Last week, I shared some bad news about the outlook for the traditional 60/40 portfolio.
The popular retirement allocation is facing the biggest drag on returns than at any time in at least two decades.
And it’s not just because bonds can’t deliver yield. U.S. large-cap stock returns are expected to fall over 6% every year for the next seven years, according to leading investment firm GMO.
There’s no shortage of yardsticks to measure stock prices relative to fundamentals. And they pretty much all show the same thing … stocks are expensive!
This week, Ted explained one measure favored by Warren Buffett. Another popular gauge is the cyclically-adjusted price-to-earnings (CAPE) ratio.
Although a mouthful, this indicator is actually quite simple. It compares the price of a stock or index to an average of earnings over time, usually the last 5 to 10 years.
By averaging earnings, it helps smooth out the ups and downs of the business cycle and the impact that can have on profits.
Here’s the CAPE ratio for the U.S. over time:
Based on this measure, stocks have only been more expensive once … during the 1990s dot-com bubble.
And if you bought the SPDR® S&P 500 ETF Trust (NYSE: SPY) the last time stocks were this expensive, you went on to experience a 30% decline. It took more than three years for this exchange-traded fund (ETF) just to reach breakeven.
But, as Ted wrote yesterday, while stocks are expensive domestically, they’re cheap in many international markets.
In fact, while the CAPE ratio for U.S. stocks is 32, the measure for emerging markets is less than half that figure at 15.
Developed European markets come in at 17.
That means great long-term opportunities in international stocks.
But there’s one question CAPE can’t answer … when is the time to strike? To identify the right investments, at the right time, there’s one more tool you need in your toolkit.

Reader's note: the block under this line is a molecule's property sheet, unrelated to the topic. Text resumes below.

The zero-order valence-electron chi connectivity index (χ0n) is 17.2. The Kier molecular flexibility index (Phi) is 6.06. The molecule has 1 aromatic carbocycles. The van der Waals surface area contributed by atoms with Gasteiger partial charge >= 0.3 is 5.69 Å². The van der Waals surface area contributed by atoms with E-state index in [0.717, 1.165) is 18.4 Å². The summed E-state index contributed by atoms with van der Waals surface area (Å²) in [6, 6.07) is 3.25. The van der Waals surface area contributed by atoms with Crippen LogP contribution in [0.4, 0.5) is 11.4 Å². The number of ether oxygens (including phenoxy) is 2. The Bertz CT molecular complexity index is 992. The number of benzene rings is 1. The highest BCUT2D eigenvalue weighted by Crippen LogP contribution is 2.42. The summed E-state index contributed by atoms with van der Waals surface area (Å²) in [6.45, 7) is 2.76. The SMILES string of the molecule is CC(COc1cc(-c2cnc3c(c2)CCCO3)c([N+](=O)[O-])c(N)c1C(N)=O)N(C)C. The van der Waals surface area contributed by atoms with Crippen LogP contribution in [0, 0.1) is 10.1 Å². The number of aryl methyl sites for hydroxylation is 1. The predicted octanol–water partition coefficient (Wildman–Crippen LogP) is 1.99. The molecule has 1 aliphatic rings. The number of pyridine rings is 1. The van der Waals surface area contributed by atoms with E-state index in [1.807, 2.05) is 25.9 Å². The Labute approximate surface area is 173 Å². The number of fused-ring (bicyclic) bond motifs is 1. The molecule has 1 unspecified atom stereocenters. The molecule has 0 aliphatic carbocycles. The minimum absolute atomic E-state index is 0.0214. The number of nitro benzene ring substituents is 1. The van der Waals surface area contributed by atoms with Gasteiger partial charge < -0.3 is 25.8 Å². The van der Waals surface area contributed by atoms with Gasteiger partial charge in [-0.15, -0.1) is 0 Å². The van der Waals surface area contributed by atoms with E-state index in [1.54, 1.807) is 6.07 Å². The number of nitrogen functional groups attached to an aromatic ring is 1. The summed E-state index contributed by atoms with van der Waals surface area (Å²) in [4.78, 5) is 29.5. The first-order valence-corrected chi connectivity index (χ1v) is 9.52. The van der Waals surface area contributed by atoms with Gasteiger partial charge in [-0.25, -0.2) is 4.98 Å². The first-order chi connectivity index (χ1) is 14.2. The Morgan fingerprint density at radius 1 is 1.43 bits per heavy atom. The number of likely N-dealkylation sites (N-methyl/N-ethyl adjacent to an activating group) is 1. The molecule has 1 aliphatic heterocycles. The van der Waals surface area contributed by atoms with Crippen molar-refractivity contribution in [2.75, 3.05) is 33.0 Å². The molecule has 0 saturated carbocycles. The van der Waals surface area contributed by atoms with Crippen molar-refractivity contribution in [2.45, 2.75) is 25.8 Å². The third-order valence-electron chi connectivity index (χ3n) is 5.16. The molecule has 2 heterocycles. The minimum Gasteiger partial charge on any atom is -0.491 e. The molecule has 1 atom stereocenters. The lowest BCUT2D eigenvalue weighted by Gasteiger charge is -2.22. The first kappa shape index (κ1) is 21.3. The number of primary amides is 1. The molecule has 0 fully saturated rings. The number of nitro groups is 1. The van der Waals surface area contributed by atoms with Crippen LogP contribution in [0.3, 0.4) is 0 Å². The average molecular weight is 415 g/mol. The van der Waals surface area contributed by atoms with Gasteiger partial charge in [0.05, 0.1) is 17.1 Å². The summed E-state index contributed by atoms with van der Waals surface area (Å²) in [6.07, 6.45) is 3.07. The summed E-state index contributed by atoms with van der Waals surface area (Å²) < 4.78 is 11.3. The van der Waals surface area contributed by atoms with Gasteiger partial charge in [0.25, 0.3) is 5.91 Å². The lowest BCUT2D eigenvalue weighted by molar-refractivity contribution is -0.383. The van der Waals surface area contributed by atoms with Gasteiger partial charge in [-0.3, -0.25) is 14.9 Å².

This Indicator Is Flashing BUY
Studies have proven that the CAPE ratio does a tremendous job predicting returns on a longer-term horizon … think at least 10 years and beyond. But it doesn’t reveal when prices will actually start to reflect valuation realities.
That’s why I combine that fundamental analysis with technical analysis. The fundamentals tell me what, while the technicals tell me when.
And there’s one measure that can help you overcome the challenges posed by timing: relative strength analysis.
If you simply chase the lowest CAPE ratio, you risk catching a falling knife. It could be cheap for a reason.
Instead, you should demand proof that things are improving with the opportunity you’ve got your eyes on.
Let me give you an example of how to do that. The emerging Asia-Pacific region has a CAPE ratio of 16.7, and one ETF that tracks the region has seen a recent surge in momentum … it’s nearly doubled the gains seen in the S&P 500 Index year to date.
And that has set the stage for a breakout to new all-time highs. See for yourself:
While astronomical U.S. stock valuations could mean declines ahead, there are plenty of great opportunities in international markets.
Research Analyst, The Bauman Letter